The Power of Inaction: Bank Bailouts in Comparison

In this new book, Cornelia Woll examines the political economy of bank bailouts in a variety of countries; it includes a comparison of Ireland versus Denmark.  More details here.

Evidence on the likely impact of the patent cliff

NUIM’s Chris Van Egeraat has posted some recently presented work responding to this Department of Finance working paper (.pdf) on the patent cliff, first brought to my attention, anyway, on this blog by Frank Barry.

Chris looks carefully at the actual products coming off patent and finds only one, Nameda, which is big enough to cause a wobble. As he notes, the amount of information is pretty poor in this area, so caveats remain.

What the bankers knew on the night of the guarantee

Readers will definitely be interested in this piece by Tom Lyons on what the Ireland’s top bankers (and Indecon’s Alan Gray) knew, chiefly about the state of Anglo Irish Bank, in the run up to the crisis. There is at least one record of the events of the night as set down by Dermot Gleeson.

The (reported) state of knowledge is pretty much the same:

  • No one knew how deeply damaged Anglo’s balance sheets were, or could be;
  • Much of the focus was on restoring confidence in the system, with everyone talking in terms of liquidity rather than solvency issues, and in terms of preventing a run on the banks.
Despite this invaluable reporting by Tom Lyons one wonders why it took 2029 days to put these accounts into the public sphere. Brian Cowen was right when he argued in his GeorgeTown speech (.pdf) that “if we are to learn from the crisis it is necessary to understand why many of the actions taken seemed sensible at the time”.
Cowen goes on to write:

We had to deal with this crisis in real time. Our view at the time was that we would get one shot at calming the markets.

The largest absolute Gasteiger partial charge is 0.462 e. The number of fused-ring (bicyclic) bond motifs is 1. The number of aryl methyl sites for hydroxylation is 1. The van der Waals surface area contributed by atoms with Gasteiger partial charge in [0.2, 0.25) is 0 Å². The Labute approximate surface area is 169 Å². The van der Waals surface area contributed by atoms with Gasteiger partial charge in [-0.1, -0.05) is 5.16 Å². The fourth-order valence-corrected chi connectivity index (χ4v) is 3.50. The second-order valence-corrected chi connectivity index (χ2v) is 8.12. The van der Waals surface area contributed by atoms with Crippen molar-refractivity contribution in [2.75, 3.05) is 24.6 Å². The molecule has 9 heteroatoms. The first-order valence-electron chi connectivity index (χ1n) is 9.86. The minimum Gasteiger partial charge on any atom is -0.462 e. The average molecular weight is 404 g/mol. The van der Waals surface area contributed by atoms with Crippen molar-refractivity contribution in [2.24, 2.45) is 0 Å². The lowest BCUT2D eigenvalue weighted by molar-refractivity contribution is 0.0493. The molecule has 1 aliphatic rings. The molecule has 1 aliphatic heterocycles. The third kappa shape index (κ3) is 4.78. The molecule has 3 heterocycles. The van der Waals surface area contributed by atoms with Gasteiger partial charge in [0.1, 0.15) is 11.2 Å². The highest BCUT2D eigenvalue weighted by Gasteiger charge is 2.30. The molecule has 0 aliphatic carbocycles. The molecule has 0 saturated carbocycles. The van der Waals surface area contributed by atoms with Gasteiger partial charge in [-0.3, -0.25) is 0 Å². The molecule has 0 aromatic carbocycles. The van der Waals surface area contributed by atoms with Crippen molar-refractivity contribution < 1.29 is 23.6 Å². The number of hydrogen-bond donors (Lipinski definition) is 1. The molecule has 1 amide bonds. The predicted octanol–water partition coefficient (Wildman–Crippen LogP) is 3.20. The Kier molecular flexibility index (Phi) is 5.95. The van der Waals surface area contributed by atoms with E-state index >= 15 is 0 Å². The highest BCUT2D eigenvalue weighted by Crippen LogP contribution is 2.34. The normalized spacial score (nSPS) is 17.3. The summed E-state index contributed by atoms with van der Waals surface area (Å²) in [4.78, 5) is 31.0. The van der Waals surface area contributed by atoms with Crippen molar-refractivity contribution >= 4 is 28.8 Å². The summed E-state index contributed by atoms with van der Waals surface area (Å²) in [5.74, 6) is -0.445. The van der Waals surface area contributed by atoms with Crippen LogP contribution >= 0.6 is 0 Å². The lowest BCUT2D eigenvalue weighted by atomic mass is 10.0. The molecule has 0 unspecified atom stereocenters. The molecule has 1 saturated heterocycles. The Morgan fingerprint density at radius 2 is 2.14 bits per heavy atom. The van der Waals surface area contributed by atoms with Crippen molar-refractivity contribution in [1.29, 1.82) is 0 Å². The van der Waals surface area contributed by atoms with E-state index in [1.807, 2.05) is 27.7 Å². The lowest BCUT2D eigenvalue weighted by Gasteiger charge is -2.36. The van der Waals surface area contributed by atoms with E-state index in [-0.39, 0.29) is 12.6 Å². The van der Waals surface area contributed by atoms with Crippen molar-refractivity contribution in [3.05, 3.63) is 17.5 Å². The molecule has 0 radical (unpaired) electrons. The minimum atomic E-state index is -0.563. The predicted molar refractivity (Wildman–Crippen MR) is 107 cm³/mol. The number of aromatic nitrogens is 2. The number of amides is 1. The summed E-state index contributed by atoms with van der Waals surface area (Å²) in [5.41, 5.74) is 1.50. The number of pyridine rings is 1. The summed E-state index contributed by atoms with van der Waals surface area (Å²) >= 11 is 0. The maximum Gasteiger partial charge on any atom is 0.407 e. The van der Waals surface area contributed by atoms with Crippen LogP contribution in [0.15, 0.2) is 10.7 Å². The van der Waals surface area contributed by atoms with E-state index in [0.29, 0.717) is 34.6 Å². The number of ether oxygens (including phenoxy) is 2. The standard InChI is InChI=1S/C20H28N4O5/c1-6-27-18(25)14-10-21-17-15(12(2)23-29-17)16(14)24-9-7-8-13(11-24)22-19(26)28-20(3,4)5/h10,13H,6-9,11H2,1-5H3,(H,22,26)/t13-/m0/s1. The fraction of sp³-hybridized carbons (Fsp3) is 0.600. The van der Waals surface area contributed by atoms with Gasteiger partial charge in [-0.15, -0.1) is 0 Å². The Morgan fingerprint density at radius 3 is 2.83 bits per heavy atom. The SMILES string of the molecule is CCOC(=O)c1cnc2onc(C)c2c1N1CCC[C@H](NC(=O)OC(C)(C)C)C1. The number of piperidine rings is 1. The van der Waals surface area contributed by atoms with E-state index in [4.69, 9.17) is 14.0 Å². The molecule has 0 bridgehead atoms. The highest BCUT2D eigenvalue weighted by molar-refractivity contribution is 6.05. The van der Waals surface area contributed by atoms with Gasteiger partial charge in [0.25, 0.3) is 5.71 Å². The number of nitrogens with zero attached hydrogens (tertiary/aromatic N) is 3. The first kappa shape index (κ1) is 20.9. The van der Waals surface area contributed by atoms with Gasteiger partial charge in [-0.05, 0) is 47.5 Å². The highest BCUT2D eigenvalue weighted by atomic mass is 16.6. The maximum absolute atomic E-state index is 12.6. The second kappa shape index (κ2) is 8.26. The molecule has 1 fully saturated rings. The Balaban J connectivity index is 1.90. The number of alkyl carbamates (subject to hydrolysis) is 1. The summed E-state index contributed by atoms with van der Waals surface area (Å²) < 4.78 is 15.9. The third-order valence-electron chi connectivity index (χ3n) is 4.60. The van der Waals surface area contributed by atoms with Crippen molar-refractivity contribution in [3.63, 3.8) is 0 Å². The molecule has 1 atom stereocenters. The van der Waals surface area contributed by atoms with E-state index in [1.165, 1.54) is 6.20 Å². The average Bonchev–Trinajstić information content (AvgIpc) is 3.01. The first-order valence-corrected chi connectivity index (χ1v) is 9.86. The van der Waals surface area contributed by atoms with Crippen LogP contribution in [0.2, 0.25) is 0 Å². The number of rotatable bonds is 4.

Tom Lyons’ piece seems to back up this account.

This piece by the FT’s Vincent Boland, featuring TCD’s Constantin Gurdgiev, The Irish Examiner’s Mick Clifford, and (ahem) myself has more reaction to the fallout from the Anglotrial.

Ending the Sean FitzPatrick Myth

16th April 2014: Sean FitzPatrick has been found not guilty of all charges relating to the Maple 10 transaction. First the judge (for some of the charges) and then the jury (for the remaining charges) examined the evidence carefully, and declared him not guilty. The Maple 10 scheme was truly outrageous, but there is no reason to second-guess the verdicts as given.

From a broader perspective, these not-guilty verdicts might encourage a deeper understanding and better public response to the Irish credit bubble and financial collapse. It is a myth that Sean FitzPatrick caused the Irish financial collapse. Sean FitzPatrick was a major character in the Irish credit bubble, but not a fundamental cause. The collapse is better explained by the extremely “light-touch” financial regulatory system which was deliberately chosen by the democratically elected government of the Irish state, and to a lesser degree by the deeply-flawed Euro currency system chosen by member states. Over the short term, the Irish public benefitted handsomely from both the flawed Euro currency system and the very flawed light-touch Irish financial regulatory system. The Irish electorate was keenly enthusiastic for both.

The Maple Ten scheme was an outrageous transaction whose sole purpose was to unwind another outrageous transaction – the accumulation of a disguised 29% ownership of Anglo Irish Bank by Sean Quinn using contracts for difference (CFD). CFD’s are only legal in some countries, are a naturally toxic trading vehicle, and evade corporate governance rules by disguising true share ownership. Ireland during the boom was a world leader in the use of CFD’s, and Sean Quinn’s disguised 29% ownership position using CFD’s was particularly outrageous.  The Irish financial regulator was simultaneously monitoring (or not monitoring) two very large and very dubious financial transactions in a relatively tiny domestic financial system. To lose track of one large, dubious financial scandal may be regarded as a misfortune, to lose track of two looks like carelessness.

During the bubble period macro-prudential risk regulation by the Irish Central Bank was also (with hindsight) very poor.

The fundamental causes of the Irish financial collapse were two flawed systems – a flawed Euro monetary system and a very flawed Irish financial regulatory system. Both of these systems were built up in broad view and with enthusiastic public support.

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See Corbet and Twomey for a technical treatment and empirical study of CFDs, with a focus on Irish CFDs.

Draft National Risk Assessment


Comments welcome until 30th June to nra at